So where are the opportunities to add value and margin produced by this disruption?

Some general principles

Add value in different ways

For example:-

-Reintroduce scarcity.

-Deliver things that digital /electronic media cannot do

-Be innovative using the capabilities digital gives you

Some ideas (some of which are happening already)

-Bookshops will stop selling just books and sell experiences- see Daunts and Toppings

-Literary festivals will grow that as they sell experiences- alongside books/ebooks

-Some sectors will thrive in paper such as children/photography/art books because the pleasure of ownership and use is intensely physical and sensual. The e-books challenge will cause a reaction- they will become even more desirable-with more emphasis design and presentation. Just as fast food spawned slow food so the cheap ebook will stimulate even more gorgeous and desirable physical object

-Digital will liberate some sectors to become a completely different “product”-some children’s “books” will become “multimedia experiences” by harnessing some of the UK’s leading edge techies.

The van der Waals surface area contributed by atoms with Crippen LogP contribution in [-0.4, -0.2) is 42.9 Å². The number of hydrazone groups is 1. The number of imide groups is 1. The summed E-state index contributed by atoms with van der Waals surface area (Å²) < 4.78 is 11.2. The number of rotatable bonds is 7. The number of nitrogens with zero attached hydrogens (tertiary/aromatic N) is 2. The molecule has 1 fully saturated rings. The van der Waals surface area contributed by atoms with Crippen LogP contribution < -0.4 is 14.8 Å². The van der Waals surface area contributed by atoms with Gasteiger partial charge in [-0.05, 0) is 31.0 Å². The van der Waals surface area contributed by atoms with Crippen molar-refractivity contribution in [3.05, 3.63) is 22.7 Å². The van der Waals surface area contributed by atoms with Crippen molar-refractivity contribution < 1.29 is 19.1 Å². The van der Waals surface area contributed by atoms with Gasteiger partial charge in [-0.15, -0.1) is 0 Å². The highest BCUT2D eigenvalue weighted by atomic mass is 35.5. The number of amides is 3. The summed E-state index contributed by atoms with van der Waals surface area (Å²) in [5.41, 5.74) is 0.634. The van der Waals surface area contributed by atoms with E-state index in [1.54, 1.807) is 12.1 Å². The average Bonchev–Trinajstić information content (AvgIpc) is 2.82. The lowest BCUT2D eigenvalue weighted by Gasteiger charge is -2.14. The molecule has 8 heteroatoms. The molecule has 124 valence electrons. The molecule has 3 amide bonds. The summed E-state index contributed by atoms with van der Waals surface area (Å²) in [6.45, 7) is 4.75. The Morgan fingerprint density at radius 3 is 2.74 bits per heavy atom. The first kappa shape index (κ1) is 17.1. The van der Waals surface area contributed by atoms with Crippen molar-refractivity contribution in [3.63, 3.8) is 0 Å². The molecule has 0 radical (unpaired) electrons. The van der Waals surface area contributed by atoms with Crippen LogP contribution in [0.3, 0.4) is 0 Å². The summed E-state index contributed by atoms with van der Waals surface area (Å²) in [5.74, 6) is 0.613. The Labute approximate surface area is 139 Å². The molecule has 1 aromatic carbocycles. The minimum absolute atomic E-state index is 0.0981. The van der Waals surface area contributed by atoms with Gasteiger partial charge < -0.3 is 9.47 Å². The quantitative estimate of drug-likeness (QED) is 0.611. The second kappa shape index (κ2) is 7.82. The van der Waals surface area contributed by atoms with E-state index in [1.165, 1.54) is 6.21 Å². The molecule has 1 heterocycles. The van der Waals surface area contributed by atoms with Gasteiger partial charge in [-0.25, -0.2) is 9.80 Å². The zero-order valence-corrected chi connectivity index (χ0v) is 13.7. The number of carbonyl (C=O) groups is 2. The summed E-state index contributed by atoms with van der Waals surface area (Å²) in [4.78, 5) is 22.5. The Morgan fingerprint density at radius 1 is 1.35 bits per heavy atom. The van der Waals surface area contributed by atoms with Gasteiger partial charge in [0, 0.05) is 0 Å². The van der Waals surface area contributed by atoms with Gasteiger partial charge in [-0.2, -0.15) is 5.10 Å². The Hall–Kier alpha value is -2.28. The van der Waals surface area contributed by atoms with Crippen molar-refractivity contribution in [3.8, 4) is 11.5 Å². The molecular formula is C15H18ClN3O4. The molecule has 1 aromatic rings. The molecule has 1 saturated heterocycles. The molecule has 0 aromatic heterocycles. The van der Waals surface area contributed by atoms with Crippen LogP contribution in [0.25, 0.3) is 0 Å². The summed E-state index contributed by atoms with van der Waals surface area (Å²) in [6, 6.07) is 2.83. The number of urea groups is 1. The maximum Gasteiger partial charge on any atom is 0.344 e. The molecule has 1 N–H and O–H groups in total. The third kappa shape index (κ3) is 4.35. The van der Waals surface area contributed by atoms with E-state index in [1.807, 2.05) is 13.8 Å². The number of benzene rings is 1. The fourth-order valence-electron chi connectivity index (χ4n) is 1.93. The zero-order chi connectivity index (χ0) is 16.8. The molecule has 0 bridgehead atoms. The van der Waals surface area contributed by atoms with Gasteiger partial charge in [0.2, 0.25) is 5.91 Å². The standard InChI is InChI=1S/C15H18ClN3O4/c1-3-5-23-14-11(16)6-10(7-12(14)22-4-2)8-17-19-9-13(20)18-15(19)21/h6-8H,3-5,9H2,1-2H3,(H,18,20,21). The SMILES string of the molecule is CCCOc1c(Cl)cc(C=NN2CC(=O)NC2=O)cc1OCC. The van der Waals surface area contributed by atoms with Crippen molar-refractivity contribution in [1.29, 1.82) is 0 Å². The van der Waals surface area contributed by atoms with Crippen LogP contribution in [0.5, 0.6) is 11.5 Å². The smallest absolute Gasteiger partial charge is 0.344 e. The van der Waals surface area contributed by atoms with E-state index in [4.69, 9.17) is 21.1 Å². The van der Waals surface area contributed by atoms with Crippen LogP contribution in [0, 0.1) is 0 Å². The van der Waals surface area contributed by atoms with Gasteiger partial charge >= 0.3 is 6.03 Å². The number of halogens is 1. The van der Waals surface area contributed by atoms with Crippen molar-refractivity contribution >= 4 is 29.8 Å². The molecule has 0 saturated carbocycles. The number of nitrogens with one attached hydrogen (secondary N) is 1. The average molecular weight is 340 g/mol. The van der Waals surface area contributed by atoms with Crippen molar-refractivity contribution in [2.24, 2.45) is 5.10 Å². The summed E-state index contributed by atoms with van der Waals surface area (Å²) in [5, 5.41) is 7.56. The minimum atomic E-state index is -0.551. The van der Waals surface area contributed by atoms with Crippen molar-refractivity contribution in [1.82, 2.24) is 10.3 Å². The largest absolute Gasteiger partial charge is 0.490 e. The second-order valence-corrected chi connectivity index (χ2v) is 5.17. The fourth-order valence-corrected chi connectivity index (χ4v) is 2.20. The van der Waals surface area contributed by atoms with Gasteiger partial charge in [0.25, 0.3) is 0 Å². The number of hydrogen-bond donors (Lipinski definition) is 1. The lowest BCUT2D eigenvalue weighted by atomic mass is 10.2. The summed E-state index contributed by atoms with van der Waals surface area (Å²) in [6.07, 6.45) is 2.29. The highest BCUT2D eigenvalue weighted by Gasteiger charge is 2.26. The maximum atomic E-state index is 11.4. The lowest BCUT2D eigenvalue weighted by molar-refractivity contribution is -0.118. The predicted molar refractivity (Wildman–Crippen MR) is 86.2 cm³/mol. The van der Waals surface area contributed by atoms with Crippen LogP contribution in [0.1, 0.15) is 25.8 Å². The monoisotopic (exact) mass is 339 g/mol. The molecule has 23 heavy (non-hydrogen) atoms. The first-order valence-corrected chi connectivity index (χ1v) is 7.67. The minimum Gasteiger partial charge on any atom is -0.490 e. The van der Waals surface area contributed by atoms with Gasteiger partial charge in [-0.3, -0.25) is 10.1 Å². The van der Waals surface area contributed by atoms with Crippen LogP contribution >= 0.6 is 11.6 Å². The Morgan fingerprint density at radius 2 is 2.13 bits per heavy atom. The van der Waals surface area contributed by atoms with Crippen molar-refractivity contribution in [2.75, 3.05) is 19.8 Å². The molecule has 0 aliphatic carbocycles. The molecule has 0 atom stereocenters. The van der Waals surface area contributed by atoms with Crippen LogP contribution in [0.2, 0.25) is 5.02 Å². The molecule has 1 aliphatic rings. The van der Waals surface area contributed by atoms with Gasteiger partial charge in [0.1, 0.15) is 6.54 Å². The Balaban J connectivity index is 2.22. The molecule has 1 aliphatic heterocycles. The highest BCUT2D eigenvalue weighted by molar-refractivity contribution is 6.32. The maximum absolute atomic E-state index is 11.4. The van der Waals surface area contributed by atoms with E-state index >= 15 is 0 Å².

-Travel books will be better as ebooks-light to carry/multimedia and with ecommerce links

-Writers will (again) publish work in installments and sell direct to readers via a subscription arrangements in order to avoid piracy and reintroduce scarcity ( others have said this)

-A new type of publishing company will emerge that helps authors connect with readers by using digital marketing and social media, globally.

These publishing companies will also orchestrate the multi skilled teams needed to produce next generation multimedia e-books